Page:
Durner, George M.; Amstrup, Steven C.; Fishbach, Anthony S. "Habitat Characteristics of Polar Bear Terrestrial Maternal Den Sites in Northern Alaska," Arctic, Vol. 56, No. 1 (Mar 2003), p. 55-62.
Feazel, Charles. White Bear: Encounters With the Master of the Arctic Ice. New York: H. Holt, 1990.
Frazer, Sir James George. The Golden Bough. New York: Collier Books, 1922.
Guerra, Ciro. Embrace of the Serpent (film). Colombia, 2015.
Hallowell, A. Irving. "Bear Ceremonialism in the Northern Hemisphere," American Anthropologist, Vol. 28, No. 1 (Jan-Mar 1926), p. 1-175.
Hine, Dougald; Kingsnorth, Paul. Uncivilisation: The Dark Mountain Manifesto. United Kingdom, Dark Mountain Project, 2009/2014.
Justice, Daniel Heath. Badger. London: Reaktion Books, 2015.
Lopez, Barry. Arctic Dreams: Imagination and Desire in a Northern Landscape. New York: Bantam Books, 1986.
Matthiessen, Peter. At Play in the Fields of the Lord. New York: Random House, 1965.
Messier, Francois. "Malcolm Alexander Ramsay (1949-2000)," Arctic, Vol. 53, No. 3 (Sept. 2000), p. 332-333
Starhawk. The Spiral Dance: A Rebirth of the Ancient Religion of the Great Goddess. HarperSanFranciso, 1979/1989.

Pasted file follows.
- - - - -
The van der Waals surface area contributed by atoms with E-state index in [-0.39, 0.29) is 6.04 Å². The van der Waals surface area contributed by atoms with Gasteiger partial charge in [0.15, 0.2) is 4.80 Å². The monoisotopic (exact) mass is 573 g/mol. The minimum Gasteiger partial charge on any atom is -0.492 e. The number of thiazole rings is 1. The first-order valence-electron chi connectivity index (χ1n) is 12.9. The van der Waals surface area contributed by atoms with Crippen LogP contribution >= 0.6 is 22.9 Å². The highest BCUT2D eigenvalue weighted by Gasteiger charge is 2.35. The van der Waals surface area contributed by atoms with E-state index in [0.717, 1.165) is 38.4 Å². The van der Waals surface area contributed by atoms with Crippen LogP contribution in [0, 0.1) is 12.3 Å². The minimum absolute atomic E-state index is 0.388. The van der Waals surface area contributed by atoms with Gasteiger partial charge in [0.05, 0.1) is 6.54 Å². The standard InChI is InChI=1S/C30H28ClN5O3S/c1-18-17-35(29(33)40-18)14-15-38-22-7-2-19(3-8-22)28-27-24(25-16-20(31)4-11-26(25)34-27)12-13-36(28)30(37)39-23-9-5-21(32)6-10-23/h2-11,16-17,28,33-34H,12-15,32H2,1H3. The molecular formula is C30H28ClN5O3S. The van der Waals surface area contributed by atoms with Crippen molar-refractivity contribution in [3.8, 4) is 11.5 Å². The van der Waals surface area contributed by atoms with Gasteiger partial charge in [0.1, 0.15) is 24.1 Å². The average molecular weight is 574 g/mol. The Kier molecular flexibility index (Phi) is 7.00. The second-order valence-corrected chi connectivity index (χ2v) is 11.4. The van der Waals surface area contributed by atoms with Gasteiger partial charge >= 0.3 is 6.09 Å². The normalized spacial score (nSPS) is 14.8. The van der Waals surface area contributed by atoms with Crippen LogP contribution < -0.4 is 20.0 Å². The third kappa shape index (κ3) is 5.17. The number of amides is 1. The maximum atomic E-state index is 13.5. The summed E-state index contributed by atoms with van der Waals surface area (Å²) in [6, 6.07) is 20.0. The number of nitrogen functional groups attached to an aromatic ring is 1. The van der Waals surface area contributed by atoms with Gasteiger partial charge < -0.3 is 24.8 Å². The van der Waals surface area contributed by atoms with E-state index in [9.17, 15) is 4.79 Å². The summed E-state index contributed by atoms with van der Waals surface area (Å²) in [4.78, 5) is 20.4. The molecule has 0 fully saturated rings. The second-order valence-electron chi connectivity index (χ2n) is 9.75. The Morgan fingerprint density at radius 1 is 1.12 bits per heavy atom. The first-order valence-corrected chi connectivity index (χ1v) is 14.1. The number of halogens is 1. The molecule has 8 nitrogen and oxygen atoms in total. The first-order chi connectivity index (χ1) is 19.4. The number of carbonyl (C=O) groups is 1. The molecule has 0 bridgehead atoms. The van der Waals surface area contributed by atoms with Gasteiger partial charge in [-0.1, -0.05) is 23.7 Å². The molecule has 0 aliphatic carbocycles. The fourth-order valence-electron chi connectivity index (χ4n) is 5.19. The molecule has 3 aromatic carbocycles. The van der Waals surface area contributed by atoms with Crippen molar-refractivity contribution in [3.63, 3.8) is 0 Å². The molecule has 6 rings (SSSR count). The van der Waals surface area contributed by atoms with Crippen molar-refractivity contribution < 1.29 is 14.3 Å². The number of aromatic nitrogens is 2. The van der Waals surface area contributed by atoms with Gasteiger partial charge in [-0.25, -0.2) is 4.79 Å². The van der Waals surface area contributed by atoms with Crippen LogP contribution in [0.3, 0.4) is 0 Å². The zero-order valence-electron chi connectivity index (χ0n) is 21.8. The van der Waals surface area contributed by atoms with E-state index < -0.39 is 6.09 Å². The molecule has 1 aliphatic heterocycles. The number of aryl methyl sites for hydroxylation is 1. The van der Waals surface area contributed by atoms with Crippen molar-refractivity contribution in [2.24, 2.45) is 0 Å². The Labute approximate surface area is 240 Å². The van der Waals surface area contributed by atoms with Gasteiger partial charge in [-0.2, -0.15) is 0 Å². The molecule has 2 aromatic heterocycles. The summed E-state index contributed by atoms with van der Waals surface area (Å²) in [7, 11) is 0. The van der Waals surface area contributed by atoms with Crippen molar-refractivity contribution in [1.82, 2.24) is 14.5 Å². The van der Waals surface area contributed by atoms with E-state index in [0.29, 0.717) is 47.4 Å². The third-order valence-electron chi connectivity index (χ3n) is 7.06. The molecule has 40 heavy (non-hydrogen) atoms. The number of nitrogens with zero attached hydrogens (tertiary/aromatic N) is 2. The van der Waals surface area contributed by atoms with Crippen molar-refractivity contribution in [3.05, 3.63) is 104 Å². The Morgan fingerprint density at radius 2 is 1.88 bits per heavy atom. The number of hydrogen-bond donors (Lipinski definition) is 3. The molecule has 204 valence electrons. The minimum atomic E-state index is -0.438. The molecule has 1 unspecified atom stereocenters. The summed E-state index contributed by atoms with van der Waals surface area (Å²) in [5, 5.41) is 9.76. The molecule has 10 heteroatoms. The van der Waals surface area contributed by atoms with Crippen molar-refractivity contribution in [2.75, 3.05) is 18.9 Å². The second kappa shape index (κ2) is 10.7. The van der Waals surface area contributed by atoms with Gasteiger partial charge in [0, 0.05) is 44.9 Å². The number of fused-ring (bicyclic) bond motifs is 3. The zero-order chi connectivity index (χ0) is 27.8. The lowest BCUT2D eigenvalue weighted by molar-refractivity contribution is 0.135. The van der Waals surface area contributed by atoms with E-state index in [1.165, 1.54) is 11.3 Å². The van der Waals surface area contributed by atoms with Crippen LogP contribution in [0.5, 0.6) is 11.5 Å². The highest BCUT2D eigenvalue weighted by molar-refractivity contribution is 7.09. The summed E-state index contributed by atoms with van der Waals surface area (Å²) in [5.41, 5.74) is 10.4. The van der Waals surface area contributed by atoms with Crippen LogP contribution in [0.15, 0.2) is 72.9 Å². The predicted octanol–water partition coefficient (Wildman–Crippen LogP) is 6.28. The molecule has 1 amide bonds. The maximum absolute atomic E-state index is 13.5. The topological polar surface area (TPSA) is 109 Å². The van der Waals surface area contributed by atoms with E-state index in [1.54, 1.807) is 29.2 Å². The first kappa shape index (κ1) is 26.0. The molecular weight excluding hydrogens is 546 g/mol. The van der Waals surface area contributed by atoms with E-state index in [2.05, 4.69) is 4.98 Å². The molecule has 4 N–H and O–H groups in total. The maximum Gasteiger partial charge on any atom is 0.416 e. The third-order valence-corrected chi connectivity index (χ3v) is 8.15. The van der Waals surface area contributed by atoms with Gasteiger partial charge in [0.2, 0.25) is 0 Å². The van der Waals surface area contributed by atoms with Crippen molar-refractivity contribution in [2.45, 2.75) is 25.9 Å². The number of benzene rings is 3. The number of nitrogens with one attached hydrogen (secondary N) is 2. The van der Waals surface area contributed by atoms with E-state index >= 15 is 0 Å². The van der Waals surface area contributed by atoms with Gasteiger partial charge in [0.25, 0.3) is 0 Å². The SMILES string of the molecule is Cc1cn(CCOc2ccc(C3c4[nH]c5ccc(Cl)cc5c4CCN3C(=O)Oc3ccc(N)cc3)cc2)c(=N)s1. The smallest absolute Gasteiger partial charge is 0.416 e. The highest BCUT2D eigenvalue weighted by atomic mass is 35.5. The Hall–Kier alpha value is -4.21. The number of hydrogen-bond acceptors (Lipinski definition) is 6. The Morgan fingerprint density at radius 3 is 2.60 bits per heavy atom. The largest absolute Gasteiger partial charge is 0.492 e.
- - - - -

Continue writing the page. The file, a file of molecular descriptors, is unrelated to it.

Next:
McMillion, Scott. Mark of the Grizzly. Guilford, Connecticut: Lyons Press, 1998/2012.
Nixon, Rob. Slow Violence and the Environmentalism of the Poor. Cambridge, Massachusetts: Harvard University Press, 2011.
Ormond, Clyde. Bear! Harrisburg, Pennsylvania: The Stackpole Company, 1961.
Paglen, Trevor. I Could Tell You But Then You Would Have To Be Destroyed By Me: Emblems From the Pentagon's Black World. Brooklyn, NY: Melville House Publishing, 2008.
Peacock, Doug. Grizzly Years: In Search of the American Wilderness. New York: Henry Holt and Company, 1996.
Rockwell, David. Giving Voice to Bear: North American Indian Myths, Rituals, and Images of the Bear. Niwot, Colorado: Roberts Rinehart Publishers, 1991.
Sanders, Barry; Shepard, Paul. The Sacred Paw: The Bear in Nature, Myth, and Literature. New York: Viking Penguin, 1985.
Seton, Ernest Thompson. The Biography of a Grizzly. New York: Grosset and Dunlap Publishers, 1899.
Smith, Richard P. Hunting Trophy Black Bear. Minneapolis, Minnesota: North America Hunting Club, 1990.
Stone, Christopher D. Should Trees Have Standing? Towards Legal Rights for Natural Objects. Los Altos, California: W. Kaufmann, 1974.
Vargas Llosa, Mario. The Storyteller. New York: Picador, 1989.
Williams, Joy. The Visiting Privilege. New York: Alfred A. Knopf, 2015.
Dave Stalling: From The Wild Side
BEAR: The Fourth Performance in
Deke Weaver's The Unreliable Bestiary
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In a reflection of the hibernation cycle,